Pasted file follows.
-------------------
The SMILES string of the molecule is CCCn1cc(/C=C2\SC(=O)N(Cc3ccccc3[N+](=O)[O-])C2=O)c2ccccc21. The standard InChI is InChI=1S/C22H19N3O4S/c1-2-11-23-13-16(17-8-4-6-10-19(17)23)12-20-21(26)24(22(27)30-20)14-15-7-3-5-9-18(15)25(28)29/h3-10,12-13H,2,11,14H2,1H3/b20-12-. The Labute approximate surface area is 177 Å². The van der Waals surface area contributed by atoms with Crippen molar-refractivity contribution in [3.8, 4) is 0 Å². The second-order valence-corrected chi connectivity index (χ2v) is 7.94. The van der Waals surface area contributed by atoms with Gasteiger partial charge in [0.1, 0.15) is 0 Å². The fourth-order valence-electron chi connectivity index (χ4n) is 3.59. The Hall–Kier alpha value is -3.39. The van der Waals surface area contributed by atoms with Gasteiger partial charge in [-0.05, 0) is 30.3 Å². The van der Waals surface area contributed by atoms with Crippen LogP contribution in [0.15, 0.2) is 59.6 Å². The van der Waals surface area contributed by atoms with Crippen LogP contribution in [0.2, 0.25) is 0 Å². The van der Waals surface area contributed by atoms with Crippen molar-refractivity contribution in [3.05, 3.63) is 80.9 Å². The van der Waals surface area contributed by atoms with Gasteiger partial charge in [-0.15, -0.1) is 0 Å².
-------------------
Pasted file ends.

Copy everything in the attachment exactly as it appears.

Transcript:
The SMILES string of the molecule is CCCn1cc(/C=C2\SC(=O)N(Cc3ccccc3[N+](=O)[O-])C2=O)c2ccccc21. The standard InChI is InChI=1S/C22H19N3O4S/c1-2-11-23-13-16(17-8-4-6-10-19(17)23)12-20-21(26)24(22(27)30-20)14-15-7-3-5-9-18(15)25(28)29/h3-10,12-13H,2,11,14H2,1H3/b20-12-. The Labute approximate surface area is 177 Å². The van der Waals surface area contributed by atoms with Crippen molar-refractivity contribution in [3.8, 4) is 0 Å². The second-order valence-corrected chi connectivity index (χ2v) is 7.94. The van der Waals surface area contributed by atoms with Gasteiger partial charge in [0.1, 0.15) is 0 Å². The fourth-order valence-electron chi connectivity index (χ4n) is 3.59. The Hall–Kier alpha value is -3.39. The van der Waals surface area contributed by atoms with Gasteiger partial charge in [-0.05, 0) is 30.3 Å². The van der Waals surface area contributed by atoms with Crippen LogP contribution in [0.15, 0.2) is 59.6 Å². The van der Waals surface area contributed by atoms with Crippen LogP contribution in [0.2, 0.25) is 0 Å². The van der Waals surface area contributed by atoms with Crippen molar-refractivity contribution in [3.05, 3.63) is 80.9 Å². The van der Waals surface area contributed by atoms with Gasteiger partial charge in [-0.15, -0.1) is 0 Å².